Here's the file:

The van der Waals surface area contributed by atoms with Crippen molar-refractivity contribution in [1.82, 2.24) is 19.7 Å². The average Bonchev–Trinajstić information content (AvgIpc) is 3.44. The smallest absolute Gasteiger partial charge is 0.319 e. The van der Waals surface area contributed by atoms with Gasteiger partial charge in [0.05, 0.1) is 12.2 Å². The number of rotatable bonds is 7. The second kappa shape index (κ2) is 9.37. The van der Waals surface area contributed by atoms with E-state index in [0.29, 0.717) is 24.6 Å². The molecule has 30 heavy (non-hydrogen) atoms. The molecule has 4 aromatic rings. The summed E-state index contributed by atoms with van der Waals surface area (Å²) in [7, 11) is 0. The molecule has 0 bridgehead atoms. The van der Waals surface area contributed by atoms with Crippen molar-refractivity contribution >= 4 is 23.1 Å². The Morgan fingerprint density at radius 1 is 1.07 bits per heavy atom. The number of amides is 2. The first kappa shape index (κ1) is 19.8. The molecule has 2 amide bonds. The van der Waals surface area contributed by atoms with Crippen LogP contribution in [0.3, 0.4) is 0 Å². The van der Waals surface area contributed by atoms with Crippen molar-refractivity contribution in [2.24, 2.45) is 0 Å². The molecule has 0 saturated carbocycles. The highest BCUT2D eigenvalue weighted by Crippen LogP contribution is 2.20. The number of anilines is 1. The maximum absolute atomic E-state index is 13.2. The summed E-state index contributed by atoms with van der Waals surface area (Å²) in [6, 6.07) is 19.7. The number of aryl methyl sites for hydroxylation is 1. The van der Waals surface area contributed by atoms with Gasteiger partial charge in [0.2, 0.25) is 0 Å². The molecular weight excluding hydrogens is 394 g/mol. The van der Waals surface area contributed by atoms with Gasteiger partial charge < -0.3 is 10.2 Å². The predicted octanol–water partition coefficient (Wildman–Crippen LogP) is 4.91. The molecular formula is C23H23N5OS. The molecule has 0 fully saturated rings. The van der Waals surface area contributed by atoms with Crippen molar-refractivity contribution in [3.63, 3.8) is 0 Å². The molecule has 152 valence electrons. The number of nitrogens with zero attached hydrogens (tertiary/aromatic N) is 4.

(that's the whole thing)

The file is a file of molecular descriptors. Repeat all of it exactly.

The van der Waals surface area contributed by atoms with Crippen molar-refractivity contribution in [1.82, 2.24) is 19.7 Å². The average Bonchev–Trinajstić information content (AvgIpc) is 3.44. The smallest absolute Gasteiger partial charge is 0.319 e. The van der Waals surface area contributed by atoms with Gasteiger partial charge in [0.05, 0.1) is 12.2 Å². The number of rotatable bonds is 7. The second kappa shape index (κ2) is 9.37. The van der Waals surface area contributed by atoms with E-state index in [0.29, 0.717) is 24.6 Å². The molecule has 30 heavy (non-hydrogen) atoms. The molecule has 4 aromatic rings. The summed E-state index contributed by atoms with van der Waals surface area (Å²) in [7, 11) is 0. The molecule has 0 bridgehead atoms. The van der Waals surface area contributed by atoms with Crippen molar-refractivity contribution >= 4 is 23.1 Å². The Morgan fingerprint density at radius 1 is 1.07 bits per heavy atom. The number of amides is 2. The first kappa shape index (κ1) is 19.8. The molecule has 2 amide bonds. The van der Waals surface area contributed by atoms with Crippen LogP contribution in [0.3, 0.4) is 0 Å². The van der Waals surface area contributed by atoms with Crippen molar-refractivity contribution in [2.24, 2.45) is 0 Å². The molecule has 0 saturated carbocycles. The highest BCUT2D eigenvalue weighted by Crippen LogP contribution is 2.20. The number of anilines is 1. The maximum absolute atomic E-state index is 13.2. The summed E-state index contributed by atoms with van der Waals surface area (Å²) in [6, 6.07) is 19.7. The number of aryl methyl sites for hydroxylation is 1. The van der Waals surface area contributed by atoms with Gasteiger partial charge in [0.2, 0.25) is 0 Å². The molecular weight excluding hydrogens is 394 g/mol. The van der Waals surface area contributed by atoms with Gasteiger partial charge < -0.3 is 10.2 Å². The predicted octanol–water partition coefficient (Wildman–Crippen LogP) is 4.91. The molecular formula is C23H23N5OS. The molecule has 0 fully saturated rings. The van der Waals surface area contributed by atoms with Crippen molar-refractivity contribution in [3.63, 3.8) is 0 Å². The molecule has 152 valence electrons. The number of nitrogens with zero attached hydrogens (tertiary/aromatic N) is 4.